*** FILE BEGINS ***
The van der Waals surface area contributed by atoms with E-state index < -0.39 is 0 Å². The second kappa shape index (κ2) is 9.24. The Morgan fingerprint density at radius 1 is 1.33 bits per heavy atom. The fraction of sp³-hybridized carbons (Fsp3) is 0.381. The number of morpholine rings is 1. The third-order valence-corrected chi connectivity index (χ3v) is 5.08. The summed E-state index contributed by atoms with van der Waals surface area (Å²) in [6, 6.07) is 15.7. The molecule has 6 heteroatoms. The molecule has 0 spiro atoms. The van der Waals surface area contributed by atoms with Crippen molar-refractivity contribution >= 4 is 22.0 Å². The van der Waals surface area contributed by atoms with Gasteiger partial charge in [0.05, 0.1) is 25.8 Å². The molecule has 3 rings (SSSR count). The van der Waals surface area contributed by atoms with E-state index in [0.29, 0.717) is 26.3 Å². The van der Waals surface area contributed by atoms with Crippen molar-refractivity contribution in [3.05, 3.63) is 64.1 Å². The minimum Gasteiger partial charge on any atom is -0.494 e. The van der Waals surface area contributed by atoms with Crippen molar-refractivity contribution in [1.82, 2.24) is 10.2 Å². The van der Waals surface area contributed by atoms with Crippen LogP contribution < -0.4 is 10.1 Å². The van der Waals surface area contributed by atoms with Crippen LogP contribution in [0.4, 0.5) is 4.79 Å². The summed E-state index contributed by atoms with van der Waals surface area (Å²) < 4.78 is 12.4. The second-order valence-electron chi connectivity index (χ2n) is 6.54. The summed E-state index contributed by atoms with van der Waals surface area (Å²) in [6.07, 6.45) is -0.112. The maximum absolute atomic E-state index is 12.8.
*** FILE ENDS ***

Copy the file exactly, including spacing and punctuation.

The van der Waals surface area contributed by atoms with E-state index < -0.39 is 0 Å². The second kappa shape index (κ2) is 9.24. The Morgan fingerprint density at radius 1 is 1.33 bits per heavy atom. The fraction of sp³-hybridized carbons (Fsp3) is 0.381. The number of morpholine rings is 1. The third-order valence-corrected chi connectivity index (χ3v) is 5.08. The summed E-state index contributed by atoms with van der Waals surface area (Å²) in [6, 6.07) is 15.7. The molecule has 6 heteroatoms. The molecule has 0 spiro atoms. The van der Waals surface area contributed by atoms with Crippen molar-refractivity contribution >= 4 is 22.0 Å². The van der Waals surface area contributed by atoms with Gasteiger partial charge in [0.05, 0.1) is 25.8 Å². The molecule has 3 rings (SSSR count). The van der Waals surface area contributed by atoms with E-state index in [0.29, 0.717) is 26.3 Å². The van der Waals surface area contributed by atoms with Crippen molar-refractivity contribution in [3.05, 3.63) is 64.1 Å². The minimum Gasteiger partial charge on any atom is -0.494 e. The van der Waals surface area contributed by atoms with Crippen molar-refractivity contribution in [1.82, 2.24) is 10.2 Å². The van der Waals surface area contributed by atoms with Crippen LogP contribution < -0.4 is 10.1 Å². The van der Waals surface area contributed by atoms with Crippen LogP contribution in [0.4, 0.5) is 4.79 Å². The summed E-state index contributed by atoms with van der Waals surface area (Å²) < 4.78 is 12.4. The second-order valence-electron chi connectivity index (χ2n) is 6.54. The summed E-state index contributed by atoms with van der Waals surface area (Å²) in [6.07, 6.45) is -0.112. The maximum absolute atomic E-state index is 12.8.